579 F2d 1118 Pickett v. Milam
579 F.2d 1118
Bettye B. PICKETT and Thea S. Spatz, Appellants,
Newt MILAM, Joe Harrison and Tom Lindsey, Appellees.
United States Court of Appeals,
Submitted Sept. 13, 1977.
Decided Aug. 4, 1978.
John R. Tisdale, Wright, Lindsey & Jennings, Little Rock, Ark., for appellants; Robert D. Cabe, Little Rock, Ark., on brief.
Phil Stratton, Conway, Ark., for appellees; Guy Jones, Jr., and Casey R. R. Jones, Conway, Ark., on brief.
STEPHENSON, Circuit Judge.
The sole issue on this appeal is whether the appellants, as the prevailing plaintiffs on the merits in the district court,1 are entitled to a reasonable attorney fee under the Civil Rights Attorney's Fees Awards Act of 1976, 42 U.S.C. § 1988. We conclude that the appellants are entitled to an award of reasonable attorney fees and, accordingly, reverse the district court.
The appellants initiated this action below under the fourteenth amendment and 42 U.S.C. § 1983 against the appellees, who together constituted the election commission of Faulkner County, Arkansas. The appellants sought a declaratory judgment that the single-member district apportionment plan for the election of justices of the peace for Faulkner County as adopted by the appellees was unconstitutional and void. Additionally, the appellants sought an injunction to prohibit the appellees from implementing, enforcing or conducting elections pursuant to the plan, and an order directing them to submit another apportionment plan which would meet constitutional standards.
Upon a trial of this matter on March 3, 1976, the district court found that the appellees' plan violated the equal protection clause of the fourteenth amendment since the population deviation among districts was in excess of the standards permitted pursuant to the one person-one vote principle. The appellees were enjoined from taking any steps to enforce or implement the original plan. They were ordered to submit to the court, for its approval, an apportionment plan containing population deviations within the standards established by the federal courts.
After the original plan was invalidated, the appellees proposed a second apportionment plan which had only slightly less population deviation than the original plan. The appellants again objected to this plan as being unconstitutional. At this point the district court convened an informal conference of the attorneys, during which the court answered some troublesome questions concerning who was to be included as "inhabitants" in determining population distribution. Eventually a third apportionment plan, using a method of determining population distribution originally suggested by the appellants, was proposed by the appellees, and the appellants consented to the approval of this plan by the court.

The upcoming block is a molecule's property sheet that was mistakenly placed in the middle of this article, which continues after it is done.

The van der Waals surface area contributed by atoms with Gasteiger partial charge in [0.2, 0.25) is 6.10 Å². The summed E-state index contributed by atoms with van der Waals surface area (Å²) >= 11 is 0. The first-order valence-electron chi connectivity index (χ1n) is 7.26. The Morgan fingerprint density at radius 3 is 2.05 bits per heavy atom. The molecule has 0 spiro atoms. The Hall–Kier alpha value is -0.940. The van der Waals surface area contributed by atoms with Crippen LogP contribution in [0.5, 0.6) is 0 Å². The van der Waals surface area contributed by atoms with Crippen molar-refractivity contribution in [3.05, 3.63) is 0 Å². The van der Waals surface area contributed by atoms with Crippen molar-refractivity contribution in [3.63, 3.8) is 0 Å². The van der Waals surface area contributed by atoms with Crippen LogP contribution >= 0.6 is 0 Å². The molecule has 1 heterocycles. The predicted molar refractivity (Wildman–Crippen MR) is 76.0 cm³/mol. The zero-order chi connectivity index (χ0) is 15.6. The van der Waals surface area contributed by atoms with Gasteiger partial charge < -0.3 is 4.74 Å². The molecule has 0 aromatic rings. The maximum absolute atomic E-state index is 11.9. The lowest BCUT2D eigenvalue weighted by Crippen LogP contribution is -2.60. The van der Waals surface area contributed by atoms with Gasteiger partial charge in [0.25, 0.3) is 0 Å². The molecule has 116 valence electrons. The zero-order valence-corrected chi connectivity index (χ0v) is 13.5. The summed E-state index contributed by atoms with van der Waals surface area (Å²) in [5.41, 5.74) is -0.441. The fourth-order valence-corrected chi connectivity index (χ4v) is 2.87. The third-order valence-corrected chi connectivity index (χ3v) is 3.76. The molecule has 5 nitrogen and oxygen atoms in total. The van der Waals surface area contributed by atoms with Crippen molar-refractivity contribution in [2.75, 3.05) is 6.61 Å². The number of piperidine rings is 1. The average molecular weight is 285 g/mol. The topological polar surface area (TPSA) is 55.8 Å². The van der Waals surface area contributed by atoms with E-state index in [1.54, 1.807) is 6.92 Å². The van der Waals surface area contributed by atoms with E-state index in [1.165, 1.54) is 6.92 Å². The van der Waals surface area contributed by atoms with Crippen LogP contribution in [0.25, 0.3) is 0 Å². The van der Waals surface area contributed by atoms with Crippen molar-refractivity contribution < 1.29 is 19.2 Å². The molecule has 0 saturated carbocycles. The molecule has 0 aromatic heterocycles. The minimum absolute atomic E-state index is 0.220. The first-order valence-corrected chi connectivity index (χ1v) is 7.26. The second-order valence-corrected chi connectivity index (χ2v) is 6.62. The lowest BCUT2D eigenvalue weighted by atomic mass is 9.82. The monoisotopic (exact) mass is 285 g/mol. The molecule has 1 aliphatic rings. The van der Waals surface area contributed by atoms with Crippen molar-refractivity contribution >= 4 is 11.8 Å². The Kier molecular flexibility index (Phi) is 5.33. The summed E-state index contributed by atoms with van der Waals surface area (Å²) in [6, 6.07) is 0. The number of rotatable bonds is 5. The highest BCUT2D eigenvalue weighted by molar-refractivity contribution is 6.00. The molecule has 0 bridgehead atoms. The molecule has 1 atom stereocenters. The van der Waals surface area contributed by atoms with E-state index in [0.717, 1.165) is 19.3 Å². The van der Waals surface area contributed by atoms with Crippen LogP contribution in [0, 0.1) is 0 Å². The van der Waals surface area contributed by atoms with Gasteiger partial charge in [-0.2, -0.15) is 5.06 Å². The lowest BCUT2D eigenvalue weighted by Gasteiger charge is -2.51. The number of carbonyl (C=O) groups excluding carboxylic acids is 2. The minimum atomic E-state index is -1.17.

On April 15, 1976, counsel for the appellants filed a motion in district court requesting an award of attorney fees in the amount of $7,756 and costs in the amount of $207.89. When the appellees objected to the award of attorney fees, the district court conducted a hearing on June 21, 1976. On January 24, 1977, the district court ordered the appellees to pay appellants' costs but denied the motion for attorney fees.
On October 19, 1976, Congress passed the Civil Rights Attorney's Fees Awards Act of 1976, 42 U.S.C. § 1988. Section 1988 provides in pertinent part: "In any action or proceeding to enforce a provision of sections 1981, 1982, 1983, 1985, and 1986 of this title, * * * the court, in its discretion, may allow the prevailing party, other than the United States, a reasonable attorney's fee as part of the costs." Section 1988 applies to all cases pending at the time of its enactment. Hutto v. Finney, --- U.S. ----, ---- n. 25, 98 S.Ct. 2565, 2576 n. 25, 57 L.Ed.2d 522 (1978); Williams v. Anderson, 562 F.2d 1081, 1102 (8th Cir. 1977); Gay Lib v. University of Missouri, 558 F.2d 848, 857 (8th Cir. 1977).
The district court correctly determined that as prevailing plaintiffs the appellants were entitled to an award of attorney fees "unless special circumstances would render such an award unjust." See Newman v. Piggie Park Enterprises, Inc., 390 U.S. 400, 402, 88 S.Ct. 964, 19 L.Ed.2d 1263 (1976); Wharton v. Knefel, 562 F.2d 550, 557 (8th Cir. 1977); Planned Parenthood v. Citizens for Community Action, 558 F.2d 861, 870 (8th Cir. 1977). Nevertheless, the court refused appellants' request for attorney fees on the ground that special circumstances exist in this case which would make the award of attorney fees unjust. However, the court, realizing it was a close question, then stated that if the law required an award of fees, $5,750 was a reasonable amount.